Obey God, not man is the only thing for a Christian to do. Some do so in error, some perhaps in culpable error, and some say so in faking excuses, but if obeying God, not man, is Liberal Protestant, a Catholic is bound to be (in this respect) a Liberal Protestant – and this even in a time when he can fulfil all that ecclesiastical and secular authorities want, for even then he must decide first to obey God, not man.

    It is misleading to tell people that it’s quite Kosher to attend an SSPX Mass.
    Which has been said by the PCED… and St. Alphonse (with reference to the Council of Constance), given the fact that the SSPX are suspensi tolerati (which to my knowledge is not argued about). And that is including the well-known fact that they exercise no legitimate ministry.

  49. Imrahil says:

    Dear @Indulgentiam,

    neither have I read St. Teresa. But I have heard before that saying you allude to. I think it was even printed under a “Catholic jokes” title or somewhat… going along the line that she suffered some hardship and then said, “no wonder, Lord, that you have no friends – the way you treat them”. I love the saying, but from it’s very outline it is clear that, so to say, it is nothing to theologize about.

    Well, there are also quite decisive sayings that the Lord does not give stones to those who beg for fish. It has also been said often enough by those who converted or compared that our true religion makes life easier and not more difficult, more beautiful and not more ugly.

    That said, in so far as we are sinners we are enemies of God. The simple fact that He does not squeeze us like a man squeezes a mosquito that annoys him, would be the understandable mercy, were it not that we’ve been told even higher mysteries. “Put all into a sack, beat the sack: you won’t hurt one not guilty”, as the popular saying goes.

    And then there is still the mystery of the Impenetrable Counsel.

  50. Fr Jackson says:

    Riposte-catholique.fr reported that it was Cardinal Ladaria Ferrer (SJ) who played a key role in modifying the text of the doctrinal preamble. Maybe you are jumping to conclusions in saying that Card. Levada must have been the one…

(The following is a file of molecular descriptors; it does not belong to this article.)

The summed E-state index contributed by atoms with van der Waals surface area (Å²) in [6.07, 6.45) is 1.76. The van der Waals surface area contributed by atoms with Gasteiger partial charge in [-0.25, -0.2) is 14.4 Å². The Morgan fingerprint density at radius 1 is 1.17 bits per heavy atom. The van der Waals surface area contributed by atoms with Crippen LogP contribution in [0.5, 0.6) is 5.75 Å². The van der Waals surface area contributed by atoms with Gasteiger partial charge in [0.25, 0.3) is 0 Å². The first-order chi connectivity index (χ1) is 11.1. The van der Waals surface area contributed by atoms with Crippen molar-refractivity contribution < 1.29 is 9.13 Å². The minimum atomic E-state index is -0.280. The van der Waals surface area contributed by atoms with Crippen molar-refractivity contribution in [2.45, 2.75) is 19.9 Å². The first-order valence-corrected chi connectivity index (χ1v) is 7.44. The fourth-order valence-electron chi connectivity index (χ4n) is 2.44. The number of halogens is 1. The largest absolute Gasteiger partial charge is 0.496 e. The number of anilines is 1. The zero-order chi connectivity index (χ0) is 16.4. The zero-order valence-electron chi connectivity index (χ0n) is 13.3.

[It helps to get this right: Archbishop Luis Francisco Ladaria Ferrer, S.J., Secretary of the CDF. Not a Cardinal.]

  51. Jack Orlando says:

    Sorry, Floreat, but Pastoral Teachings are also teaching. “Doctrine” is from Latin for “teaching”.

  52. Jack Orlando says:

    Imrahil, to disobey the Pope is to deny him his jurisdiction. It is instead to set up one’s own jurisdiction. Your argument is sophistry. Private conscience must be properly informed. To argue otherwise is Liberal Protestant.

    To deny papal jurisdiction and to disobey the Pope makes one not Catholic, be it in China, be it anywhere.

    To disobey the Pope is to deny his authority as Universal Pastor. Your argument is again sophistry.

    It is Liberal Protestant to set up the false dichotomy between obedience to God vs. obedience to man. It is also the supreme presumption for someone to claim to know better the mind of Him than The Church. Your argument is also moot. There is nothing un-Godly about what the SSPX is being obliged to obey.

    If the SSPX exercises no legitimate ministry, as you admit, then for it to exercise that ministry illegitimately is therefore a sin, especially when it has been told so. No Catholic should participate in an illegitimate ministry. A wise man, known to this blog, has said — granted in a different context but still applicable — this: “We cannot wish that people sin. We cannot help them sin. We cannot tell them that sin is good. We cannot give them the means to sin so that they will sin. We cannot defend the sins of others.”

  53. robtbrown says:

    St. Rafael says:

    The consecrations were done without permission, but the SSPX have never been declared to be schismatic. Cardinal Hoyos was clear that there is no schism involved with the SSPX.